Design for hard work, not for comfort
One of my biggest inspirations is Stephen Francis, probably the world’s most successful sprint coach over the past 5 years. I met him for the first time at a hotel in Stockholm four years ago (the video above is from that meeting). At that time we spend a couple of hours discussing the importance of designing a talent environment for hard work and not for comfort. We seem to believe groomed fields, top-level technology and comfortable surroundings are necessary prerequisites for success. We would tend to use poor, overcrowded facilities as an excuse for not achieving better results. In Stephen Francis’s mind that is nonsense. As he puts it:
“A talent environment has to show people that the road to success is long and uncomfortable.”
“I don’t think they’ve got that message in the United States, Australia, Sweden, England, et cetera. When they build big smart training centres they are trying to make life as comfortable as possible for the athletes. But that’s not right. The athletes must demonstrate that they are so keen to succeed that they will ignore the fact that they could have found better, more comfort- able conditions elsewhere.”
I understand if you think this makes the world’s most successful sprint coach sound like a dictatorial drill sergeant, driving his recruits through meaningless physical tests in order to break them down psychologically. However, behind Stephen Francis’s provocative words lie intelligent considerations as to how one can make people reveal what it is that drives them simply through their actions. Francis uses the Spartan conditions to identify factors you cannot read from a certificate, construe from a psychological profile analysis or ask your way to in a job interview. He uses his facilities to penetrate the glossy surface to find out the answer to the critical questions: why are you here, really? How much do you care? What are you prepared to give – and to sacrifice? In other words: who really wants it most?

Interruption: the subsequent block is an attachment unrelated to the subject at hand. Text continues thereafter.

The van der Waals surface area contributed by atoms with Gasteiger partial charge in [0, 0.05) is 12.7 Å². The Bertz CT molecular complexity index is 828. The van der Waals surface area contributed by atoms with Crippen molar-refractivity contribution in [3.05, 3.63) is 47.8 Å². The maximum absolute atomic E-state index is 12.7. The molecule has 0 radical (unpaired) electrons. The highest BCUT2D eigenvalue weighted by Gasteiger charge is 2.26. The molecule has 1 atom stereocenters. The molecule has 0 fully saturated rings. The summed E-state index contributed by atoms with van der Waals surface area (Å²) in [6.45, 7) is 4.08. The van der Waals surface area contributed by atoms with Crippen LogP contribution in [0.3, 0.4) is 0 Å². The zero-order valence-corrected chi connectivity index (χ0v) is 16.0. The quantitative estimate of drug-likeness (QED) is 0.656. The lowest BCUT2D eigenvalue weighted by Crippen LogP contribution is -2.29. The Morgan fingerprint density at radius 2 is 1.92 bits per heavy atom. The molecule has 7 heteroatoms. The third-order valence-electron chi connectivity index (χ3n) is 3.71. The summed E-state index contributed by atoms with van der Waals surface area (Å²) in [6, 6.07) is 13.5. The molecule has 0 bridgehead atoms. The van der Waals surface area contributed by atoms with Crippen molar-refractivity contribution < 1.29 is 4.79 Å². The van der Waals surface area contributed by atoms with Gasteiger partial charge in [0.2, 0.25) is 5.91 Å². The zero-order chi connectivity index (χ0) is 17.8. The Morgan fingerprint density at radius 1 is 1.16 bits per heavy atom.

As he says: ‘By keeping my facilities humble I maintain the focus on what it’s all about, and I automatically separate off athletes who may be good sprinters but who are more driven by smart facilities, fame and comfort than the will to improve themselves.’
The conviction Stephen Francis wants to implant in the subconscience of his sprinters is crystal clear: success is not about facilities, it’s about mindset.